It’s a harsh reality that some of our favorite healthy foods may actually be the primary culprits for significant inflammation. Bloating is one of the most common digestive issues to struggle with, and can be caused by a number of factors, from hormones to food intolerances. While it does not necessarily indicate a deeper health issue outside of holding onto excess gas, bloating can still be incredibly frustrating when you’re following a healthy diet and not seeing the benefits of your choices because your body continues to appear inflamed.
In order to pinpoint the primary cause of your bloating and decrease your chronically distended belly, it’s important to be aware of the foods that may be serving you nutritionally, but not for inflammation. To beat bloating once and for all, we checked in with registered dietitian Zoë Schroeder to get her rundown on the top three health foods that may be to blame for your irritated belly.
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Cruciferous vegetables such as broccoli, brussel sprouts and cauliflower are some of the most delicious and filling veggies you could add to your diet in the way of nutritional value. They’re high in fiber which can help to increase satiety, allowing your body to stay full for longer and effectively pave the way for weight loss. However, their fiber content is what puts your body at risk of bloating and inflammation. “High fiber, cruciferous veggies like broccoli and cauliflower and brussels sprouts often cause bloating because of a gas that is produced during digestion. However, that shouldn’t stop you from enjoying these filling and nutritious plants,” says Schroeder. Not all hope is lost when it comes to eating your cruciferous veggies, and cooking them can help to increase the ease of which they’re digested, reducing bloating.
Dairy is a great source of protein as well as calcium which is essential for strong bones and an overall healthy body. That being said, dairy does not settle well with all stomachs, and for those suffering from lactose intolerance, certain dairy products can bring an increase of gas in the gut. “If you want to still enjoy low or nonfat dairy foods for their high calcium and protein content, I recommend taking lactase, which is the digestive enzyme for lactose, or find a lactose-free product like Fairlife or Lactaid,” suggests Schroeder. “If you want to use a protein powder from a dairy product but are lactose intolerant or sensitive, look for whey isolate protein, because the whey protein is isolated from the lactose sugar.” A simple alternative to dairy products is their plant-based counterparts, but while this will limit bloating, it also dramatically cuts back on your protein intake as well.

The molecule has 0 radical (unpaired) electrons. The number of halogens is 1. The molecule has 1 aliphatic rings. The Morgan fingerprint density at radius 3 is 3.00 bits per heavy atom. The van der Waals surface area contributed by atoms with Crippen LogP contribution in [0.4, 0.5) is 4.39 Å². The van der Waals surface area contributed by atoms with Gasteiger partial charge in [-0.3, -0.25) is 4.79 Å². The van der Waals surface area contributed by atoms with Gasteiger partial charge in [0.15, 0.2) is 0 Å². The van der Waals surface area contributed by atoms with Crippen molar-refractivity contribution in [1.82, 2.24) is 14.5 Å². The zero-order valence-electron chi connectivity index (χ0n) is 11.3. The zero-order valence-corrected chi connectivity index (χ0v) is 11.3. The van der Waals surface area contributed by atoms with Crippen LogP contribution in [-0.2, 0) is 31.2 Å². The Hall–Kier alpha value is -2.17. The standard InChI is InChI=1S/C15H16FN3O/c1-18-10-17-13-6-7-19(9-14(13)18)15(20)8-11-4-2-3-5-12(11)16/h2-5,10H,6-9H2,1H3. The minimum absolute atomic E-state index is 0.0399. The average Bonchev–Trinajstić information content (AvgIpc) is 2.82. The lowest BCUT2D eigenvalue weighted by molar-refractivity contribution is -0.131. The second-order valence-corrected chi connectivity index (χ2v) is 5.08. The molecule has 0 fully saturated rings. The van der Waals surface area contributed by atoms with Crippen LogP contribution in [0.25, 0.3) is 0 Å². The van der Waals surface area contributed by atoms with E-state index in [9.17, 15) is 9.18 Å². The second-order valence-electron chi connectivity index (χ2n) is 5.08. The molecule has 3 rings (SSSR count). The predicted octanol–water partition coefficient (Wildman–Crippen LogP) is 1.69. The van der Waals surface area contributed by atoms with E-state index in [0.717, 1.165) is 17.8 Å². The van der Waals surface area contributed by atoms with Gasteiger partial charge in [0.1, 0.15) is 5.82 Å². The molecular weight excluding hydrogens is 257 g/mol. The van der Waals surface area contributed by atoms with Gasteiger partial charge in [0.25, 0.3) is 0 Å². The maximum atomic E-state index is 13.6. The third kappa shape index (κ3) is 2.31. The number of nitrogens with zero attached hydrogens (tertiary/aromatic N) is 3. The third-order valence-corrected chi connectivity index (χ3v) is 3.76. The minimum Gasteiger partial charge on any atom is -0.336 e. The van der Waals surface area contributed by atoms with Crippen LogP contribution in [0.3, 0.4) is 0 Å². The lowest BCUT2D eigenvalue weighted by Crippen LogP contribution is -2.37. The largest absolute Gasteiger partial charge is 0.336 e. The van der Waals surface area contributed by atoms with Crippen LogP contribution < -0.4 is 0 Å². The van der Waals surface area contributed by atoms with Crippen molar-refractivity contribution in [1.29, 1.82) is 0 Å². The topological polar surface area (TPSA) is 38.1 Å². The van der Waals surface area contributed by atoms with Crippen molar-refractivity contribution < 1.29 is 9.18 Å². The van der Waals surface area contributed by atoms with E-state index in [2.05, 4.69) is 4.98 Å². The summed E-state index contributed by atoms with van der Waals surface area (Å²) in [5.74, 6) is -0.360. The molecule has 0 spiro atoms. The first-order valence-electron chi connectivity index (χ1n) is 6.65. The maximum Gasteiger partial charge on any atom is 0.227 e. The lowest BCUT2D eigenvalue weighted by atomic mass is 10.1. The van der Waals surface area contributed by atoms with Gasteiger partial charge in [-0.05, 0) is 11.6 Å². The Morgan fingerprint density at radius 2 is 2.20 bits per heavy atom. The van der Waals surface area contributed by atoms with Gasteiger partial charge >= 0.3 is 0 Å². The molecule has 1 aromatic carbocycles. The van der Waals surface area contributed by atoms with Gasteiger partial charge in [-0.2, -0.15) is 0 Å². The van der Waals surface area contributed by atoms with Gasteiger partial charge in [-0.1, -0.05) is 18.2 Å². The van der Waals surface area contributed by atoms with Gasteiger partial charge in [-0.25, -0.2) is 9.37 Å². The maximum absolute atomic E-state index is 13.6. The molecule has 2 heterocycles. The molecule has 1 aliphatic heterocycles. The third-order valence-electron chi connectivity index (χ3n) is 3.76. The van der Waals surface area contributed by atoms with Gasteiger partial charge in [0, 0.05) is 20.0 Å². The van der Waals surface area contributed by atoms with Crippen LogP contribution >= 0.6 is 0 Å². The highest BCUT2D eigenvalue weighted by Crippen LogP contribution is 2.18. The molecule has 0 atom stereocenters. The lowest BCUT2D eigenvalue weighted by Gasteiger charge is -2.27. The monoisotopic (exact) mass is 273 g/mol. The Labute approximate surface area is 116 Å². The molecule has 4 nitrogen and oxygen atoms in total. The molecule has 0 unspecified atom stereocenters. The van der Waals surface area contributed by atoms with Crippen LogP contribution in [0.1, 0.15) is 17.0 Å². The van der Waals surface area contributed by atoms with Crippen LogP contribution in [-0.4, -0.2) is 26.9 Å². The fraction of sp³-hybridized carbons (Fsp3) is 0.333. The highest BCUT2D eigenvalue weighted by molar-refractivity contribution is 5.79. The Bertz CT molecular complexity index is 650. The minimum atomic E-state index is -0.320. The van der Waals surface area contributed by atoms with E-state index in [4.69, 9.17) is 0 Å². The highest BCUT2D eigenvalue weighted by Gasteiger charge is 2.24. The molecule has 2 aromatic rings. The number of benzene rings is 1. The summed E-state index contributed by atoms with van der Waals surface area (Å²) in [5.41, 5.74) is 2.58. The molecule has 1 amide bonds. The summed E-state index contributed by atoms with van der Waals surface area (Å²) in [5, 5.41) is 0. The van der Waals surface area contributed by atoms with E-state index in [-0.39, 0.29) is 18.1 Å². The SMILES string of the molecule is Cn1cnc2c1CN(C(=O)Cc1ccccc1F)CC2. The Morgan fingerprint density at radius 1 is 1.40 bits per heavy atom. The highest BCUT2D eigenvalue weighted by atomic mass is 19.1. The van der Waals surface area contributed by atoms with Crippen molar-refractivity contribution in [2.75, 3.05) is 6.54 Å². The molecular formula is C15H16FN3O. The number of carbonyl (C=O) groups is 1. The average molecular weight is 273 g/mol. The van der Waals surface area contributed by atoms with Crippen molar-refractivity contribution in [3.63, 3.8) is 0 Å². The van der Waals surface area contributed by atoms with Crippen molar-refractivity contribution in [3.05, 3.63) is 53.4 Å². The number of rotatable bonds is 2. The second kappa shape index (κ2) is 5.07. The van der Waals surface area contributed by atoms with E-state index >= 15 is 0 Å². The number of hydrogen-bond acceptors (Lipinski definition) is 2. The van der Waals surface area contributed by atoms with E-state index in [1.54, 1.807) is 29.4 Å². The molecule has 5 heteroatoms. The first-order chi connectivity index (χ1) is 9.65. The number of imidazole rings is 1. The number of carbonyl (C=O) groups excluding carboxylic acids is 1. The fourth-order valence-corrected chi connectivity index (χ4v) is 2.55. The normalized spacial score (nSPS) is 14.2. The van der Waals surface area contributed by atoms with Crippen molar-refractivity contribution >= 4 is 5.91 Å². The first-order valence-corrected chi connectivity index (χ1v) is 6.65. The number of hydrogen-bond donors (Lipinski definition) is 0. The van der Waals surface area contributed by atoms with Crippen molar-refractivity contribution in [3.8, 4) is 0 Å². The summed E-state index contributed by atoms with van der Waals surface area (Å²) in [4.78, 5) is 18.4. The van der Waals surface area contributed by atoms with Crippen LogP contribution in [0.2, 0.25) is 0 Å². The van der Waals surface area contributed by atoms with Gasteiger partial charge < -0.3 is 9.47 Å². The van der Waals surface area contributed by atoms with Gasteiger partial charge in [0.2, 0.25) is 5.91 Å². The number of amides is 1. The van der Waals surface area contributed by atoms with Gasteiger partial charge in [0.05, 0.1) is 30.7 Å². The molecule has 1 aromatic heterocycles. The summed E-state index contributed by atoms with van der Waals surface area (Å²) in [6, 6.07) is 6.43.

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Low-calorie sweeteners create the illusion of health by focusing on their lack of calories, but the reality is that they may be more problematic for your gut than natural sweeteners, promoting bloating and discomfort through digestion. “Even though these are low calories and sugar, which many opt for if trying to lose weight or improve health, your body has a difficult time digesting it which can cause bloating or discomfort,” explains Schroeder. Eliminating artificial sweeteners from your diet will ultimately serve your body well, instead replacing them with natural flavorings. “Try to substitute with adding sweet-associated flavors like cinnamon, nutmeg, vanilla or almond extract,” Schroeder suggests.